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Old 07-14-2011, 08:12 AM   #1
Josh Reyer
 
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On who should teach beginners

In another thread, Mr. George Ledyard said:

Quote:
George S. Ledyard wrote: View Post
I do not teach the beginners classes (something recommended by my teachers)....
I was wondering if you could expand on the reasons for this, Mr. Ledyard. It jives with my experience in aikido, but the tradition in Yagyu Shinkage-ryu is that, at least at the beginning of a keiko session, newer people are matched up with the most veteran members of the dojo, and the most inexperienced person receives instruction from the soke himself. (Relatedly, even when one learns to do uchidachi, they are not allowed to do it with the newbies, but rather only with those of similar or higher level.) This makes sense to me, as the most experienced practitioners have the skills and control to pull the student into the proper shape (without getting injured by the weird things newbies tend to do). I was wondering for what reasons your teachers have recommended that you not teach beginners. I'm not looking to criticize or argue; I'm just interested in hearing another perspective.

Josh Reyer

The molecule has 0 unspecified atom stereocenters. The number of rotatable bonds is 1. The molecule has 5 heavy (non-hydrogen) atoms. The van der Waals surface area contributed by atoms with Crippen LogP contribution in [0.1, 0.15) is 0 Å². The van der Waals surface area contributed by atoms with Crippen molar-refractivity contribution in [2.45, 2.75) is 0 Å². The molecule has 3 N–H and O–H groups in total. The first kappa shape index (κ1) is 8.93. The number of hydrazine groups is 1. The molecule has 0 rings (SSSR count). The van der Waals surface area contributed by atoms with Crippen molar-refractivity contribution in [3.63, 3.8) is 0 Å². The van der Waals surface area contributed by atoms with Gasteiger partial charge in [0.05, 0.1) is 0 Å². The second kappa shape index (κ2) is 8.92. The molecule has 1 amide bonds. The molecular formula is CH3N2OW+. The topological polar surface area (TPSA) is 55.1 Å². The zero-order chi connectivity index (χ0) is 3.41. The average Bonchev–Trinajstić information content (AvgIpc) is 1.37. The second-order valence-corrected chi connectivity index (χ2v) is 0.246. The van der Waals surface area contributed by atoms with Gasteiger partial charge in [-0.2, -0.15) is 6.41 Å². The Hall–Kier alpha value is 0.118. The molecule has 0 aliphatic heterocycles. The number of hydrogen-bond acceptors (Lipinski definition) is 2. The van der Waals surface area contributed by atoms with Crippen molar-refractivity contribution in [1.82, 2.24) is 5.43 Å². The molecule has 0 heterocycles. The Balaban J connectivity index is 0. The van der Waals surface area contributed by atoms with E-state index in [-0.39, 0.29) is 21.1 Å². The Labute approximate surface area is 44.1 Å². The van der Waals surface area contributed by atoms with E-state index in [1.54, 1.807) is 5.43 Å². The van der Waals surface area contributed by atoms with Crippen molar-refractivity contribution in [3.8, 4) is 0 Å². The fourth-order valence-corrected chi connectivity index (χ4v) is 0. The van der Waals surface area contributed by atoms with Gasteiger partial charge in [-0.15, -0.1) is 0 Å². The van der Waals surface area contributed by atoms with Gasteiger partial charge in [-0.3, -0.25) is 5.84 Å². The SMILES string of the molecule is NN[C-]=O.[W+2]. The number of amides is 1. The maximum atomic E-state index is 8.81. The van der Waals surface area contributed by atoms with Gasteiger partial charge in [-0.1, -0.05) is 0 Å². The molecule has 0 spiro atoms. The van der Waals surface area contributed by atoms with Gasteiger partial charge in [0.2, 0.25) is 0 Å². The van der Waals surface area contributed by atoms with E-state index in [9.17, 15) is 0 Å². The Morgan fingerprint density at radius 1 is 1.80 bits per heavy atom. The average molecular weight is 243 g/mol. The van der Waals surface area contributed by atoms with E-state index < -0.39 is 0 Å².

The lyf so short, the crafte so longe to lerne,
Th'assay so harde, so sharpe the conquerynge...
- Chaucer
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Old 07-14-2011, 10:23 AM   #2
JO
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Re: On who should teach beginners

I agree with the Yagyu tradition. I was lucky enough to start aikido in a dojo where the beginner classes were taught by the dojo-cho (currently a seventh dan shihan) and in which many dan level students participated. I was partnered with a 5th dan for my first sankyo practice, it's been one of my favorites ever since. I think this very high level of instruction went quite a ways at getting me hooked on the art from the start and contributes to the success of this particular dojo in recruiting quality dedicated students.

Jonathan Olson
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Old 07-14-2011, 11:12 AM   #3
jbblack
 
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Re: On who should teach beginners